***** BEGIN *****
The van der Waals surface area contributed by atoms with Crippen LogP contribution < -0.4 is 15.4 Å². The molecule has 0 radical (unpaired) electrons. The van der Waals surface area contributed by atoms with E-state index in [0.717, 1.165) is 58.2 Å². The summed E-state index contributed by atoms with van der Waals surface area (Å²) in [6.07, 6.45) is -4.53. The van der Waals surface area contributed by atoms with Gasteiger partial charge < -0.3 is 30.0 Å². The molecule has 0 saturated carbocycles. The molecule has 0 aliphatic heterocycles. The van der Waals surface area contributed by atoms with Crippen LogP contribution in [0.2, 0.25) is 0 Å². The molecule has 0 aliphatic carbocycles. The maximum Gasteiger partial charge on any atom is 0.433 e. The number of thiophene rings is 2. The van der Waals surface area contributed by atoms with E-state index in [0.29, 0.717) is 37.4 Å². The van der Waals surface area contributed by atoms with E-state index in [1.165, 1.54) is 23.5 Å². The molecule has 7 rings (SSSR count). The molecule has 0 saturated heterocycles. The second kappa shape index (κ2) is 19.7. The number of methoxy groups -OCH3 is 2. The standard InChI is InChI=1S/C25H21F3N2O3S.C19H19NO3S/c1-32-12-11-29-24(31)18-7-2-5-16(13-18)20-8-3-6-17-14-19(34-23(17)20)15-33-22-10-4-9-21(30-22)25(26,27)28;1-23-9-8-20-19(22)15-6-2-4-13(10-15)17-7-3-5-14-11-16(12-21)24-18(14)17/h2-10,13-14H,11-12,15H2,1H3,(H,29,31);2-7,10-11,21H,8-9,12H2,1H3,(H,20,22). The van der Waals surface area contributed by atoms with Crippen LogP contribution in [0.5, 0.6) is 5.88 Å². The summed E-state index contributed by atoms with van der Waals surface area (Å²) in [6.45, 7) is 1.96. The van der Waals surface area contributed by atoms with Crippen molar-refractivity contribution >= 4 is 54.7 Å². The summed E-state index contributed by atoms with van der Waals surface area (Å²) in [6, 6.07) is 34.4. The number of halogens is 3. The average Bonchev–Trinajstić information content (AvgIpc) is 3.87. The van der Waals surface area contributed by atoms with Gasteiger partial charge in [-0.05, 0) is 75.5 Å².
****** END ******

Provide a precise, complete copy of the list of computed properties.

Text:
The van der Waals surface area contributed by atoms with Crippen LogP contribution < -0.4 is 15.4 Å². The molecule has 0 radical (unpaired) electrons. The van der Waals surface area contributed by atoms with E-state index in [0.717, 1.165) is 58.2 Å². The summed E-state index contributed by atoms with van der Waals surface area (Å²) in [6.07, 6.45) is -4.53. The van der Waals surface area contributed by atoms with Gasteiger partial charge < -0.3 is 30.0 Å². The molecule has 0 saturated carbocycles. The molecule has 0 aliphatic heterocycles. The van der Waals surface area contributed by atoms with Crippen LogP contribution in [0.2, 0.25) is 0 Å². The molecule has 0 aliphatic carbocycles. The maximum Gasteiger partial charge on any atom is 0.433 e. The number of thiophene rings is 2. The van der Waals surface area contributed by atoms with E-state index in [0.29, 0.717) is 37.4 Å². The van der Waals surface area contributed by atoms with E-state index in [1.165, 1.54) is 23.5 Å². The molecule has 7 rings (SSSR count). The molecule has 0 saturated heterocycles. The second kappa shape index (κ2) is 19.7. The number of methoxy groups -OCH3 is 2. The standard InChI is InChI=1S/C25H21F3N2O3S.C19H19NO3S/c1-32-12-11-29-24(31)18-7-2-5-16(13-18)20-8-3-6-17-14-19(34-23(17)20)15-33-22-10-4-9-21(30-22)25(26,27)28;1-23-9-8-20-19(22)15-6-2-4-13(10-15)17-7-3-5-14-11-16(12-21)24-18(14)17/h2-10,13-14H,11-12,15H2,1H3,(H,29,31);2-7,10-11,21H,8-9,12H2,1H3,(H,20,22). The van der Waals surface area contributed by atoms with Crippen LogP contribution in [0.5, 0.6) is 5.88 Å². The summed E-state index contributed by atoms with van der Waals surface area (Å²) in [6.45, 7) is 1.96. The van der Waals surface area contributed by atoms with Crippen molar-refractivity contribution >= 4 is 54.7 Å². The summed E-state index contributed by atoms with van der Waals surface area (Å²) in [6, 6.07) is 34.4. The number of halogens is 3. The average Bonchev–Trinajstić information content (AvgIpc) is 3.87. The van der Waals surface area contributed by atoms with Gasteiger partial charge in [-0.05, 0) is 75.5 Å².